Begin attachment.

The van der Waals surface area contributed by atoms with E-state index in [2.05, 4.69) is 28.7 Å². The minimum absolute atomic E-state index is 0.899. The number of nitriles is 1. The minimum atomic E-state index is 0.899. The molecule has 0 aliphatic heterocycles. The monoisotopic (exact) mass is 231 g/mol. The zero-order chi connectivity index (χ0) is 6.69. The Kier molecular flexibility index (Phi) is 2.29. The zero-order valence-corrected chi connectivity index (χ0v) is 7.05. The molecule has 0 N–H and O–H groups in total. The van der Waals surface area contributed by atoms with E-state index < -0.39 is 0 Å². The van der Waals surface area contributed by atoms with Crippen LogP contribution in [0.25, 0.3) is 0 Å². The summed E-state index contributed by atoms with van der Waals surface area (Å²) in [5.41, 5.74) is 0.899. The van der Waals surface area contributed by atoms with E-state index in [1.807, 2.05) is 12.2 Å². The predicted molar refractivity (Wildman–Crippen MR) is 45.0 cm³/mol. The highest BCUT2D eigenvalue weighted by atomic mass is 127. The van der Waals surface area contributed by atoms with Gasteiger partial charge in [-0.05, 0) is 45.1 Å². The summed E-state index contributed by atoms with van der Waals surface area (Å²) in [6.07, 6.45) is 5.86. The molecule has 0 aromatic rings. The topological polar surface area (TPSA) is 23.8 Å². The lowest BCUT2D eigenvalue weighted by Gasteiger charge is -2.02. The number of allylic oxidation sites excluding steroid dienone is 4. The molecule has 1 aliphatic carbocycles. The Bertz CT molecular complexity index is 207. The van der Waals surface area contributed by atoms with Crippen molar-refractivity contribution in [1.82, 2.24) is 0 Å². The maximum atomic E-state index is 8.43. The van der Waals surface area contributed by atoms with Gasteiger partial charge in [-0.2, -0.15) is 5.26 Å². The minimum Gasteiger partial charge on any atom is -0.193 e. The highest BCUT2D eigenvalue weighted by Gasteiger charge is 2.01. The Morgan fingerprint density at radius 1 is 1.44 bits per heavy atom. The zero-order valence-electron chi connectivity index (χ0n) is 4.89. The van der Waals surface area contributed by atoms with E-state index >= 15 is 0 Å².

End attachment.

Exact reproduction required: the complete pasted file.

The van der Waals surface area contributed by atoms with E-state index in [2.05, 4.69) is 28.7 Å². The minimum absolute atomic E-state index is 0.899. The number of nitriles is 1. The minimum atomic E-state index is 0.899. The molecule has 0 aliphatic heterocycles. The monoisotopic (exact) mass is 231 g/mol. The zero-order chi connectivity index (χ0) is 6.69. The Kier molecular flexibility index (Phi) is 2.29. The zero-order valence-corrected chi connectivity index (χ0v) is 7.05. The molecule has 0 N–H and O–H groups in total. The van der Waals surface area contributed by atoms with E-state index < -0.39 is 0 Å². The van der Waals surface area contributed by atoms with Crippen LogP contribution in [0.25, 0.3) is 0 Å². The summed E-state index contributed by atoms with van der Waals surface area (Å²) in [5.41, 5.74) is 0.899. The van der Waals surface area contributed by atoms with E-state index in [1.807, 2.05) is 12.2 Å². The predicted molar refractivity (Wildman–Crippen MR) is 45.0 cm³/mol. The highest BCUT2D eigenvalue weighted by atomic mass is 127. The van der Waals surface area contributed by atoms with Gasteiger partial charge in [-0.05, 0) is 45.1 Å². The summed E-state index contributed by atoms with van der Waals surface area (Å²) in [6.07, 6.45) is 5.86. The molecule has 0 aromatic rings. The topological polar surface area (TPSA) is 23.8 Å². The lowest BCUT2D eigenvalue weighted by Gasteiger charge is -2.02. The number of allylic oxidation sites excluding steroid dienone is 4. The molecule has 1 aliphatic carbocycles. The Bertz CT molecular complexity index is 207. The van der Waals surface area contributed by atoms with Crippen molar-refractivity contribution in [1.82, 2.24) is 0 Å². The maximum atomic E-state index is 8.43. The van der Waals surface area contributed by atoms with Gasteiger partial charge in [-0.2, -0.15) is 5.26 Å². The minimum Gasteiger partial charge on any atom is -0.193 e. The highest BCUT2D eigenvalue weighted by Gasteiger charge is 2.01. The Morgan fingerprint density at radius 1 is 1.44 bits per heavy atom. The zero-order valence-electron chi connectivity index (χ0n) is 4.89. The van der Waals surface area contributed by atoms with E-state index >= 15 is 0 Å².